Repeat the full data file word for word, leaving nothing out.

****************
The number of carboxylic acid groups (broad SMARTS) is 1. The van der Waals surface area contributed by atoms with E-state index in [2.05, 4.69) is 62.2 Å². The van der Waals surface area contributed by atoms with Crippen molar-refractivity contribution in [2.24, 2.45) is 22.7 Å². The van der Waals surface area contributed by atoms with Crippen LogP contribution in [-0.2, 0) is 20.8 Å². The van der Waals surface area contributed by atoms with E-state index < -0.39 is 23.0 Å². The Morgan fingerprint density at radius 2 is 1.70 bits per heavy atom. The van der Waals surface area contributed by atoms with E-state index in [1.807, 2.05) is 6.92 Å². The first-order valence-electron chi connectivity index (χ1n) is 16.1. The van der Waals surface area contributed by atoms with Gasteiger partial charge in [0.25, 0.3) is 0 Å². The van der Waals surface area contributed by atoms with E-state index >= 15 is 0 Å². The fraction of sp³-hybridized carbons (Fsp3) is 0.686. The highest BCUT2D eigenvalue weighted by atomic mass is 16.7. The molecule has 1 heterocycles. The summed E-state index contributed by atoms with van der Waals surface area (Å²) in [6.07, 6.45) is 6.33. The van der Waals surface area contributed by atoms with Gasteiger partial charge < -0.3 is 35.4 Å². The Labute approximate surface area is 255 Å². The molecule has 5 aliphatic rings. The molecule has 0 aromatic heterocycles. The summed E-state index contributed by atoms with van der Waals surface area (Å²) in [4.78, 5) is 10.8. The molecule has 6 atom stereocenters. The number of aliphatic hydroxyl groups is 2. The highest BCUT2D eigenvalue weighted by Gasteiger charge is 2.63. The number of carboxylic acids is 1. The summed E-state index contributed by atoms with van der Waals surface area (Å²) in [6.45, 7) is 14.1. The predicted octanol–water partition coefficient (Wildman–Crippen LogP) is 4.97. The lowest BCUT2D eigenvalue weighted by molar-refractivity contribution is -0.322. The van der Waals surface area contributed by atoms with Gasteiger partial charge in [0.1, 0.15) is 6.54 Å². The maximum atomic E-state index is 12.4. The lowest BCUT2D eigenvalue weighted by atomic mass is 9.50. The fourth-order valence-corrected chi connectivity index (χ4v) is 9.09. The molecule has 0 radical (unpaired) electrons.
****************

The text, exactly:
The number of carboxylic acid groups (broad SMARTS) is 1. The van der Waals surface area contributed by atoms with E-state index in [2.05, 4.69) is 62.2 Å². The van der Waals surface area contributed by atoms with Crippen molar-refractivity contribution in [2.24, 2.45) is 22.7 Å². The van der Waals surface area contributed by atoms with Crippen LogP contribution in [-0.2, 0) is 20.8 Å². The van der Waals surface area contributed by atoms with E-state index < -0.39 is 23.0 Å². The Morgan fingerprint density at radius 2 is 1.70 bits per heavy atom. The van der Waals surface area contributed by atoms with E-state index in [1.807, 2.05) is 6.92 Å². The first-order valence-electron chi connectivity index (χ1n) is 16.1. The van der Waals surface area contributed by atoms with Gasteiger partial charge in [0.25, 0.3) is 0 Å². The van der Waals surface area contributed by atoms with E-state index >= 15 is 0 Å². The fraction of sp³-hybridized carbons (Fsp3) is 0.686. The highest BCUT2D eigenvalue weighted by atomic mass is 16.7. The molecule has 1 heterocycles. The summed E-state index contributed by atoms with van der Waals surface area (Å²) in [6.07, 6.45) is 6.33. The van der Waals surface area contributed by atoms with Gasteiger partial charge < -0.3 is 35.4 Å². The Labute approximate surface area is 255 Å². The molecule has 5 aliphatic rings. The molecule has 0 aromatic heterocycles. The summed E-state index contributed by atoms with van der Waals surface area (Å²) in [4.78, 5) is 10.8. The molecule has 6 atom stereocenters. The number of aliphatic hydroxyl groups is 2. The highest BCUT2D eigenvalue weighted by Gasteiger charge is 2.63. The number of carboxylic acids is 1. The summed E-state index contributed by atoms with van der Waals surface area (Å²) in [6.45, 7) is 14.1. The predicted octanol–water partition coefficient (Wildman–Crippen LogP) is 4.97. The lowest BCUT2D eigenvalue weighted by molar-refractivity contribution is -0.322. The van der Waals surface area contributed by atoms with Gasteiger partial charge in [0.1, 0.15) is 6.54 Å². The maximum atomic E-state index is 12.4. The lowest BCUT2D eigenvalue weighted by atomic mass is 9.50. The fourth-order valence-corrected chi connectivity index (χ4v) is 9.09. The molecule has 0 radical (unpaired) electrons.